A prolonged oversupply situation in global coal markets has led to Newcastle benchmark prices of the dry fuel crashing by 13.1 per cent to $81.45 a tonne in 2013. This is below their five-year average of $95.22/tonne. Prices are now expected to increase in the near-term as production cuts by key miners begin to take effect.
Newcastle coal prices, after hitting this year low of $76.45/tonne on July 10, have risen 6.5 per cent since then. Despite the increase, most producers lament that margins have been hurt by rising input costs, motivating them to slash output to constrict supply. Newcastle benchmark coal prices had peaked at $139.05/tonne on January 10, 2011, but are now down 41.4 per cent from that record level.
Nevertheless, any upward movement in prices is likely to be limited. Coupled with concerns over slowing import demand from China, reduced imports by Indian buyers who have been keen to renegotiate contracts with key supplier Indonesia following a 17 per cent decline in the rupee during the year, continue to exert pressure on coal.
Indonesian suppliers have been able to resist Indian consumers’ demands for better prices by selling their coal in the spot market. Regulation passed by the Indonesian government in 2011 forbids coal firms from exporting their produce at rates lower than international benchmarks, hurting a slew of Indian companies looking to source cheaper coal.
Whether this strategy can be sustained hinges on a revival in demand. India accounts for a fifth of Indonesia’s coal exports, and the South-East Asian country recently trimmed its production estimates for the current calendar year to 390 million tonnes from 400 million tonnes.
One major worry for global coal producers has been the shift toward cleaner fuel sources in China, the world’s largest importer. The Communist nation has been rapidly establishing hydro-power generation capacities, as well as gas-fired thermal plants, as it tries to mitigate high air pollution levels.
But a greater concern for coal producers going forward could be a proposal to ban purchases of coal with a heating value below 4,540 kilocalories (kcal) a kilogram, sulphur content above one per cent and with ash content higher than 25 per cent. This could also result in increased supply.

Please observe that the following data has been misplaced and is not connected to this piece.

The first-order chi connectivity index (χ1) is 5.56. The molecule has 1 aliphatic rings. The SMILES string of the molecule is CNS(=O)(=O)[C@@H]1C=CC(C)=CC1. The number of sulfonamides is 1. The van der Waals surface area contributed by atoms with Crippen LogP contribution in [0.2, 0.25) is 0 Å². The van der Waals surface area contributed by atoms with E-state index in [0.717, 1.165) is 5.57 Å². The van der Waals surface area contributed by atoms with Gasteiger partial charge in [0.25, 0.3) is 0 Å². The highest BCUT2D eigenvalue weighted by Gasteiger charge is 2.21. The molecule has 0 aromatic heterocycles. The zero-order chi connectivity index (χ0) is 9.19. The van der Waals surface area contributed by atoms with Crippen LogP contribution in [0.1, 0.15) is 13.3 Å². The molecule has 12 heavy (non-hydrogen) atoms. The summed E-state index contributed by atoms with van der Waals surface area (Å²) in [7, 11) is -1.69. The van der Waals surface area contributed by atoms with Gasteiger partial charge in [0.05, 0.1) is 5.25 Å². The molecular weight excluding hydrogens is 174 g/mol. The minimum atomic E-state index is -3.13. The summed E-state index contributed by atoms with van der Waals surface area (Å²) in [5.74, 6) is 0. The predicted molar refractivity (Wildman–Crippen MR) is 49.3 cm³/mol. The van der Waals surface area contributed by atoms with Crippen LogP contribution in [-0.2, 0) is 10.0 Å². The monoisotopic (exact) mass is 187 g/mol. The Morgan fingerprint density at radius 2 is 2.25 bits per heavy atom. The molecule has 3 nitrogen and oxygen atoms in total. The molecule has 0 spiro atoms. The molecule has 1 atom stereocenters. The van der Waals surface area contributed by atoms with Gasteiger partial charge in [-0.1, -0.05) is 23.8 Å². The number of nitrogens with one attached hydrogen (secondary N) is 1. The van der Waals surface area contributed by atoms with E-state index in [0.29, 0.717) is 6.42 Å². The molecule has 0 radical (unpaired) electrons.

While other producers opted to go slow on their coal projects, Australian miners were ramping up output to take advantage of the fall in the Australian dollar versus the US dollar. While the cost of shipments from Newcastle fell by 13.3 per cent in US dollar terms this year, prices have only been eroded by 5.8 per cent in Australian dollar terms.
This has helped boost Australian producers’ revenues and given them an incentive to increase supply. Australia is the world’s second-largest coal exporter.
With Chinese import demand slowing down and the US shifting to cheaper shale gas, India has a better negotiating position in global coal markets. A good monsoon this year has enabled India to increase reliance on hydro sources for power generation. What is more, the economic slowdown is likely to hurt coal import volumes.
A 4.7 per cent rise in Coal India’s production during the first half of 2013-14 will have a role to play in determining the exact quantum of imports. Coal India, prices its output lower than international benchmarks, viz, coal of 5,200 kcal/kg gross calorific value commands a rate of Rs 1,250/tonne ($20.42) in the case of power utilities, fertiliser units and the defence sector and Rs 1,690/tonne (27.60) for other industries. This is nearly three-fourth lower than international rates.
According to the latest Commerce Ministry data, India imported 7.9 mt of coking coal for its steel and cement plants and 32.8 mt of steam coal that was used for thermal power generation purposes in the first quarter of 2013-14. The imports were valued at $3.8 billion. In 2012-13, the country’s coal imports were valued at $16 billion, of which coking coal constituted 35.6 mt and steam coal 106.7 mt.